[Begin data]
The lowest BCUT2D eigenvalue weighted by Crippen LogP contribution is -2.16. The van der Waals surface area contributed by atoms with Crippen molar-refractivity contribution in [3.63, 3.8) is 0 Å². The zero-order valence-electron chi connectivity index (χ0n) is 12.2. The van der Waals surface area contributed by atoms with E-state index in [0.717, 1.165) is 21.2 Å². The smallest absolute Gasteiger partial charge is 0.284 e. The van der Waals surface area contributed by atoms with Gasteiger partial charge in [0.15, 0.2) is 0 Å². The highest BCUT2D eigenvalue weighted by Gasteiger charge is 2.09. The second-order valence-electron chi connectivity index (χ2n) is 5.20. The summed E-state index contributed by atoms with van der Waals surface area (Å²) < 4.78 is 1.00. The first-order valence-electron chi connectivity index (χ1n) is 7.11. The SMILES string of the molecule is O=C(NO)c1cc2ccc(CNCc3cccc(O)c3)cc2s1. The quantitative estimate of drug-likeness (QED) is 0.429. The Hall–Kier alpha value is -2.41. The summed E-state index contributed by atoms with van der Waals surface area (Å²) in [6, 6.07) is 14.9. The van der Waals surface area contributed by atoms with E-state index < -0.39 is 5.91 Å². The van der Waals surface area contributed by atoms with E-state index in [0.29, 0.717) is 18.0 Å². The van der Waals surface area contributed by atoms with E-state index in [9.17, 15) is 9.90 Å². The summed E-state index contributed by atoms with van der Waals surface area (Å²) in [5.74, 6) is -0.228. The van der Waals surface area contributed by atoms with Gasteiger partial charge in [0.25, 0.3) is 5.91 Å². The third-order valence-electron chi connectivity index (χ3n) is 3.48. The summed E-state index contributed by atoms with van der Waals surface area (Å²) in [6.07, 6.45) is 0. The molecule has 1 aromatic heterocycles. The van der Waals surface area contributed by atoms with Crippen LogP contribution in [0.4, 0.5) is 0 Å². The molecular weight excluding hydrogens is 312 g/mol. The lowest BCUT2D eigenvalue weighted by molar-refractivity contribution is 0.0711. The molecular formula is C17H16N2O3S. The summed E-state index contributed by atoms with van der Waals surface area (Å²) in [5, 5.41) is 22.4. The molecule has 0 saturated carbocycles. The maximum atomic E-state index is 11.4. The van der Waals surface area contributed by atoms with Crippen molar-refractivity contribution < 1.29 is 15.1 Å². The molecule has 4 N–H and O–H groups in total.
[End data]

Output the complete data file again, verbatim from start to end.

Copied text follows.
The lowest BCUT2D eigenvalue weighted by Crippen LogP contribution is -2.16. The van der Waals surface area contributed by atoms with Crippen molar-refractivity contribution in [3.63, 3.8) is 0 Å². The zero-order valence-electron chi connectivity index (χ0n) is 12.2. The van der Waals surface area contributed by atoms with E-state index in [0.717, 1.165) is 21.2 Å². The smallest absolute Gasteiger partial charge is 0.284 e. The van der Waals surface area contributed by atoms with Gasteiger partial charge in [0.15, 0.2) is 0 Å². The highest BCUT2D eigenvalue weighted by Gasteiger charge is 2.09. The second-order valence-electron chi connectivity index (χ2n) is 5.20. The summed E-state index contributed by atoms with van der Waals surface area (Å²) < 4.78 is 1.00. The first-order valence-electron chi connectivity index (χ1n) is 7.11. The SMILES string of the molecule is O=C(NO)c1cc2ccc(CNCc3cccc(O)c3)cc2s1. The quantitative estimate of drug-likeness (QED) is 0.429. The Hall–Kier alpha value is -2.41. The summed E-state index contributed by atoms with van der Waals surface area (Å²) in [6, 6.07) is 14.9. The van der Waals surface area contributed by atoms with E-state index < -0.39 is 5.91 Å². The van der Waals surface area contributed by atoms with E-state index in [0.29, 0.717) is 18.0 Å². The van der Waals surface area contributed by atoms with E-state index in [9.17, 15) is 9.90 Å². The summed E-state index contributed by atoms with van der Waals surface area (Å²) in [5.74, 6) is -0.228. The van der Waals surface area contributed by atoms with Gasteiger partial charge in [0.25, 0.3) is 5.91 Å². The third-order valence-electron chi connectivity index (χ3n) is 3.48. The summed E-state index contributed by atoms with van der Waals surface area (Å²) in [6.07, 6.45) is 0. The molecule has 1 aromatic heterocycles. The van der Waals surface area contributed by atoms with Crippen LogP contribution in [0.4, 0.5) is 0 Å². The molecular weight excluding hydrogens is 312 g/mol. The lowest BCUT2D eigenvalue weighted by molar-refractivity contribution is 0.0711. The molecular formula is C17H16N2O3S. The summed E-state index contributed by atoms with van der Waals surface area (Å²) in [5, 5.41) is 22.4. The molecule has 0 saturated carbocycles. The maximum atomic E-state index is 11.4. The van der Waals surface area contributed by atoms with Crippen molar-refractivity contribution < 1.29 is 15.1 Å². The molecule has 4 N–H and O–H groups in total.